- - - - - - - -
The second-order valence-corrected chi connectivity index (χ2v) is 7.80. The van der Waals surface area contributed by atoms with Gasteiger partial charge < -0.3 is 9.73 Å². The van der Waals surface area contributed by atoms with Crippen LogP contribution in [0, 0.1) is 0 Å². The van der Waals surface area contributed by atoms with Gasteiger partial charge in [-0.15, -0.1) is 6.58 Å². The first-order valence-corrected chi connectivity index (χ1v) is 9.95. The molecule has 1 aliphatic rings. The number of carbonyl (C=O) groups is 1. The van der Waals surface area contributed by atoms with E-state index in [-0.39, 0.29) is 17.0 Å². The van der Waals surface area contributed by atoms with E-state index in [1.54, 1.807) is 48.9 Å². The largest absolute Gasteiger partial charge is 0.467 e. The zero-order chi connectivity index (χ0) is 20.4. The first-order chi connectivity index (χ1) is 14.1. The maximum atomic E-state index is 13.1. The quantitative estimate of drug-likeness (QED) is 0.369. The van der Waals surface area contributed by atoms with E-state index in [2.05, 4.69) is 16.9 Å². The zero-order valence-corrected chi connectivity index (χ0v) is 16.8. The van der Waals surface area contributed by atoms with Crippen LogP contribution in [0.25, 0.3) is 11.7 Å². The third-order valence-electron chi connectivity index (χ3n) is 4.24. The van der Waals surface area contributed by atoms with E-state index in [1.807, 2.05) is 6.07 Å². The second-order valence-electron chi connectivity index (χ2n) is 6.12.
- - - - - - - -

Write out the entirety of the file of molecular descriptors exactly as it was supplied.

The second-order valence-corrected chi connectivity index (χ2v) is 7.80. The van der Waals surface area contributed by atoms with Gasteiger partial charge < -0.3 is 9.73 Å². The van der Waals surface area contributed by atoms with Crippen LogP contribution in [0, 0.1) is 0 Å². The van der Waals surface area contributed by atoms with Gasteiger partial charge in [-0.15, -0.1) is 6.58 Å². The first-order valence-corrected chi connectivity index (χ1v) is 9.95. The molecule has 1 aliphatic rings. The number of carbonyl (C=O) groups is 1. The van der Waals surface area contributed by atoms with E-state index in [-0.39, 0.29) is 17.0 Å². The van der Waals surface area contributed by atoms with E-state index in [1.54, 1.807) is 48.9 Å². The largest absolute Gasteiger partial charge is 0.467 e. The zero-order chi connectivity index (χ0) is 20.4. The first-order chi connectivity index (χ1) is 14.1. The maximum atomic E-state index is 13.1. The quantitative estimate of drug-likeness (QED) is 0.369. The van der Waals surface area contributed by atoms with E-state index in [2.05, 4.69) is 16.9 Å². The zero-order valence-corrected chi connectivity index (χ0v) is 16.8. The van der Waals surface area contributed by atoms with Crippen LogP contribution in [0.25, 0.3) is 11.7 Å². The third-order valence-electron chi connectivity index (χ3n) is 4.24. The van der Waals surface area contributed by atoms with E-state index in [1.807, 2.05) is 6.07 Å². The second-order valence-electron chi connectivity index (χ2n) is 6.12.